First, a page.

Business rates: transitional relief but no cut to multipliers

Jeremy Hunt has introduced a transitional business rates relief scheme but failed to cut the multipliers.

Some £13.6m will be spent over the next five years as the retail, hospitality and leisure sectors transition to new bills. However, the next revaluation of rates will go ahead in April 2023, which the chancellor warned could result in increasing costs due to inflation.

The business rates multipliers will be frozen from 2023/24 at 49.9p and 51.2p and increases caused by the increase in rateable value at the valuation will be limited to 5%, 15% and 30% depending on the size of the property.

‘The Government has taken an essential step towards longer term reform of the broken business rates system by announcing the scrapping of downwards phasing of transitional relief. This decision means that April’s bills reflect market conditions and retailers will pay only what they owe, rather than being forced to overpay their rates bill when the value of their property has already fallen. This represents the first step towards a more fundamental reform of the broken business rates system,’ says Helen Dickinson, British Retail Consortium chief executive.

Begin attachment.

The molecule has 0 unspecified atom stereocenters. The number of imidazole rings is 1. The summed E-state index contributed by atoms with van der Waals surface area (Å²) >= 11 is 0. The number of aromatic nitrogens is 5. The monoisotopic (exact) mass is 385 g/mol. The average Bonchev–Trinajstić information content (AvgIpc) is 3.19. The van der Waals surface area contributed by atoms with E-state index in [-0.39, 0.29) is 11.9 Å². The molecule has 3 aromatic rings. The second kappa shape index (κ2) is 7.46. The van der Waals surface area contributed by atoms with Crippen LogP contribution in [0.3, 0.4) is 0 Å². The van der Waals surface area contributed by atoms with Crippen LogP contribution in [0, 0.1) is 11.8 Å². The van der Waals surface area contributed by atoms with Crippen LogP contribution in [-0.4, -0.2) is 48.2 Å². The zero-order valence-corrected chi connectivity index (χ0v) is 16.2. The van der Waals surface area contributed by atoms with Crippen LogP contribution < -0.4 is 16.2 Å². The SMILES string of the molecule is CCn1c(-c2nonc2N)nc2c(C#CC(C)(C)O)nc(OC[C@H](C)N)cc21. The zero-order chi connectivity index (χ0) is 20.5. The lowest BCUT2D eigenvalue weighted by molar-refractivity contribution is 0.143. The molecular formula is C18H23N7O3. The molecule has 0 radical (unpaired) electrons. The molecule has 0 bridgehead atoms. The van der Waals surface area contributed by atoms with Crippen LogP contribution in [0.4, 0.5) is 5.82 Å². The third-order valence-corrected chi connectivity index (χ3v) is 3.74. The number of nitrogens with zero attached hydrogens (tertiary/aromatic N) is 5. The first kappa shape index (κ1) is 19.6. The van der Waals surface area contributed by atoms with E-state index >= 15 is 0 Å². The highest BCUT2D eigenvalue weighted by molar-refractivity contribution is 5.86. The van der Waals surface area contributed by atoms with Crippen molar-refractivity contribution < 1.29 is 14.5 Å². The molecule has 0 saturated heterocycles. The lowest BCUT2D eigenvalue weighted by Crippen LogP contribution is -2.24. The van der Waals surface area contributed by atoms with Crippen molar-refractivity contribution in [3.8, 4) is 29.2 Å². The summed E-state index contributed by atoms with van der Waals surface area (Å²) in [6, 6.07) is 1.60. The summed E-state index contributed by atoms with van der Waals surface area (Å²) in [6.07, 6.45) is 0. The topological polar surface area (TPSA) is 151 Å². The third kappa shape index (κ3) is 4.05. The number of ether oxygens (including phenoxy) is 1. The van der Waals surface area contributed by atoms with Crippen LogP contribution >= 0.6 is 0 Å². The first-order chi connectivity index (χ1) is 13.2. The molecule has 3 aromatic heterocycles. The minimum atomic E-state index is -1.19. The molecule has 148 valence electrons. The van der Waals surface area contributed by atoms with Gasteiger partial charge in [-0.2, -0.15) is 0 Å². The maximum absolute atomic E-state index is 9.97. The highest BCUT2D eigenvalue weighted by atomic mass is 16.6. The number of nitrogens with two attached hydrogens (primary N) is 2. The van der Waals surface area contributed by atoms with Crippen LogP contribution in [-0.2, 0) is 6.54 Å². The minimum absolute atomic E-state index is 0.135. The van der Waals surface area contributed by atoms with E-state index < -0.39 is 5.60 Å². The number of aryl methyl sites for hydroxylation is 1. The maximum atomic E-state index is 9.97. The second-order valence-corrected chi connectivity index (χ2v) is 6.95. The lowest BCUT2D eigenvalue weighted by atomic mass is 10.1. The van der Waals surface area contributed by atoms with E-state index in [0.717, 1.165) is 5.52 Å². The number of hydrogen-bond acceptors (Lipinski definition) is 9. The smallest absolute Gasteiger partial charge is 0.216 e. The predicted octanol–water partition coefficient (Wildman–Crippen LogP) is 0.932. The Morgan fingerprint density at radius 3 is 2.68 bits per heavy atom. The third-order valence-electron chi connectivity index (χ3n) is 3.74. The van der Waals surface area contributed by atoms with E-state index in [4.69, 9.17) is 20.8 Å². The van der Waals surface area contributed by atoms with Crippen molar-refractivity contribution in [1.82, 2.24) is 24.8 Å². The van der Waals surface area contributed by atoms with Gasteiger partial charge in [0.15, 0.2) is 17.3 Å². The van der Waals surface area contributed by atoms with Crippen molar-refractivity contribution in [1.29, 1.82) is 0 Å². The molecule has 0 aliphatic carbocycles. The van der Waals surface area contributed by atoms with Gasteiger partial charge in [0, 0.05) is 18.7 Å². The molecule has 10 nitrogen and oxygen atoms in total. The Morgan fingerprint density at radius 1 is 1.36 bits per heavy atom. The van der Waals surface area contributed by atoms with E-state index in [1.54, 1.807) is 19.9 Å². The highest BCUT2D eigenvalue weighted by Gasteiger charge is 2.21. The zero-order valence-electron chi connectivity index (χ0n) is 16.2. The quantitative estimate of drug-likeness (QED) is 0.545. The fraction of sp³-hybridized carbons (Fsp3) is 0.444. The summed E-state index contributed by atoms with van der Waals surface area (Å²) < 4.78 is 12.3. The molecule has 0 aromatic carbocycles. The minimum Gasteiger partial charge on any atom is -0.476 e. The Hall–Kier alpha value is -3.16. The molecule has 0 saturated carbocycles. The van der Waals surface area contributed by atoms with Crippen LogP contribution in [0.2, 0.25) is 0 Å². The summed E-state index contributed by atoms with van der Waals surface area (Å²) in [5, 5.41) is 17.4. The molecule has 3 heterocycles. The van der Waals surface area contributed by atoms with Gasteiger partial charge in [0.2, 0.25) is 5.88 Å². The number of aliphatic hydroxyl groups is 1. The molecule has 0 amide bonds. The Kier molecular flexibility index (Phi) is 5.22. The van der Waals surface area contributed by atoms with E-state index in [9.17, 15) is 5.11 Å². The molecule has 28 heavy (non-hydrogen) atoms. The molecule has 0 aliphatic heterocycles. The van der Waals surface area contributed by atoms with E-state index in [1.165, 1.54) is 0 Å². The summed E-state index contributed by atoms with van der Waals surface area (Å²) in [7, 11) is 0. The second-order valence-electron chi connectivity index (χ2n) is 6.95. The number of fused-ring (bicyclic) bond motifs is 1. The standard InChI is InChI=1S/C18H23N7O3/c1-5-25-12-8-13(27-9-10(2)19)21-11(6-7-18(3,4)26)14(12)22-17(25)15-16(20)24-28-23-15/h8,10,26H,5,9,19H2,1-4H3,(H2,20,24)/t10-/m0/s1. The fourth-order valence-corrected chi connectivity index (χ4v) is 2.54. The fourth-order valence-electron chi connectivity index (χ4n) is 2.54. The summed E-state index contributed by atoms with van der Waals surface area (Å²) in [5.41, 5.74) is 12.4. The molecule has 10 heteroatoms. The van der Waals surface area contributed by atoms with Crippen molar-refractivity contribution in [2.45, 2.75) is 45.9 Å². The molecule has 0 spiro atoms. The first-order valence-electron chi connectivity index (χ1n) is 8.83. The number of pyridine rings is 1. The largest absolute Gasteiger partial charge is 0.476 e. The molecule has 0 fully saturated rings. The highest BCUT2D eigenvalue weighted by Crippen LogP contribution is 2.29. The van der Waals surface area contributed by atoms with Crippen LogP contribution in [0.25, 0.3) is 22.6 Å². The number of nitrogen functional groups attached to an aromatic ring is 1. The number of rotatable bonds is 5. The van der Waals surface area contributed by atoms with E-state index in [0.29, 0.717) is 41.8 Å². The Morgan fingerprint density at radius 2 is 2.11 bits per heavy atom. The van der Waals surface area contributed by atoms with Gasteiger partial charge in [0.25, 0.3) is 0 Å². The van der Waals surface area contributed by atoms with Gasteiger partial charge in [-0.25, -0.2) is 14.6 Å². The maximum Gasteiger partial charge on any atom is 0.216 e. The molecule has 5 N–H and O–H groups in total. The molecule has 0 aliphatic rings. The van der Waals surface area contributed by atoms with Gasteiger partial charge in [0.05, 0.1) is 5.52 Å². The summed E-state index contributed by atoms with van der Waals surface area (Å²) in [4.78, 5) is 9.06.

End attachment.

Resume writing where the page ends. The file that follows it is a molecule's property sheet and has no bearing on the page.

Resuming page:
‘Whilst the prospect of support for retail businesses coming next year will be welcomed, the UK is in recession now and many retailers will be focused on surviving the next few months as consumer confidence and spending declines, and costs continue to rise. The question remains, will the support offered from April next year be too little too late for some struggling retailers,’ says Paul Martin, KPMG UK head of retail. 



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